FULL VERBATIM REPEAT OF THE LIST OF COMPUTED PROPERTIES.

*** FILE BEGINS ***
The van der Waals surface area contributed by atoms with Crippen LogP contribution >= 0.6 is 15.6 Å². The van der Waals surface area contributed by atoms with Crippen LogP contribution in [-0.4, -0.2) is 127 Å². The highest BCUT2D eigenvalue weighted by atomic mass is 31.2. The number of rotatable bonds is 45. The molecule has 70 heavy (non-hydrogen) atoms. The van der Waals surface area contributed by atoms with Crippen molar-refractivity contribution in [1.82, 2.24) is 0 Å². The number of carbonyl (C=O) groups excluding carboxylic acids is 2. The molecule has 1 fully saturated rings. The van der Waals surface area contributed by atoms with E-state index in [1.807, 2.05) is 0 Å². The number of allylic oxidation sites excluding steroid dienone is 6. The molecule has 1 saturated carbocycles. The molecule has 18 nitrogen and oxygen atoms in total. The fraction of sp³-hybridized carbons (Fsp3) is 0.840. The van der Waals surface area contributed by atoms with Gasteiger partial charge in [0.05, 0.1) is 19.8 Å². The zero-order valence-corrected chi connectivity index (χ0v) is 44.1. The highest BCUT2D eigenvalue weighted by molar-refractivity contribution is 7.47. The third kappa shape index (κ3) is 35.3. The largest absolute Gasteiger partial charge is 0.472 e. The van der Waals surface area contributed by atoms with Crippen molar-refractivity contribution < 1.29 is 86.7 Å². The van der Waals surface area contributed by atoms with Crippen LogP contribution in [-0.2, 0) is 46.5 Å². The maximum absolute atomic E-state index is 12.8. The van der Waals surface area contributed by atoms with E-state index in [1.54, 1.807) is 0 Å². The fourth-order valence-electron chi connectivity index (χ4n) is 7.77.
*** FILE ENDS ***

The van der Waals surface area contributed by atoms with Crippen LogP contribution >= 0.6 is 15.6 Å². The van der Waals surface area contributed by atoms with Crippen LogP contribution in [-0.4, -0.2) is 127 Å². The highest BCUT2D eigenvalue weighted by atomic mass is 31.2. The number of rotatable bonds is 45. The molecule has 70 heavy (non-hydrogen) atoms. The van der Waals surface area contributed by atoms with Crippen molar-refractivity contribution in [1.82, 2.24) is 0 Å². The number of carbonyl (C=O) groups excluding carboxylic acids is 2. The molecule has 1 fully saturated rings. The van der Waals surface area contributed by atoms with E-state index in [1.807, 2.05) is 0 Å². The number of allylic oxidation sites excluding steroid dienone is 6. The molecule has 1 saturated carbocycles. The molecule has 18 nitrogen and oxygen atoms in total. The fraction of sp³-hybridized carbons (Fsp3) is 0.840. The van der Waals surface area contributed by atoms with Gasteiger partial charge in [0.05, 0.1) is 19.8 Å². The zero-order valence-corrected chi connectivity index (χ0v) is 44.1. The highest BCUT2D eigenvalue weighted by molar-refractivity contribution is 7.47. The third kappa shape index (κ3) is 35.3. The largest absolute Gasteiger partial charge is 0.472 e. The van der Waals surface area contributed by atoms with Crippen molar-refractivity contribution < 1.29 is 86.7 Å². The van der Waals surface area contributed by atoms with Crippen LogP contribution in [-0.2, 0) is 46.5 Å². The maximum absolute atomic E-state index is 12.8. The van der Waals surface area contributed by atoms with E-state index in [1.54, 1.807) is 0 Å². The fourth-order valence-electron chi connectivity index (χ4n) is 7.77.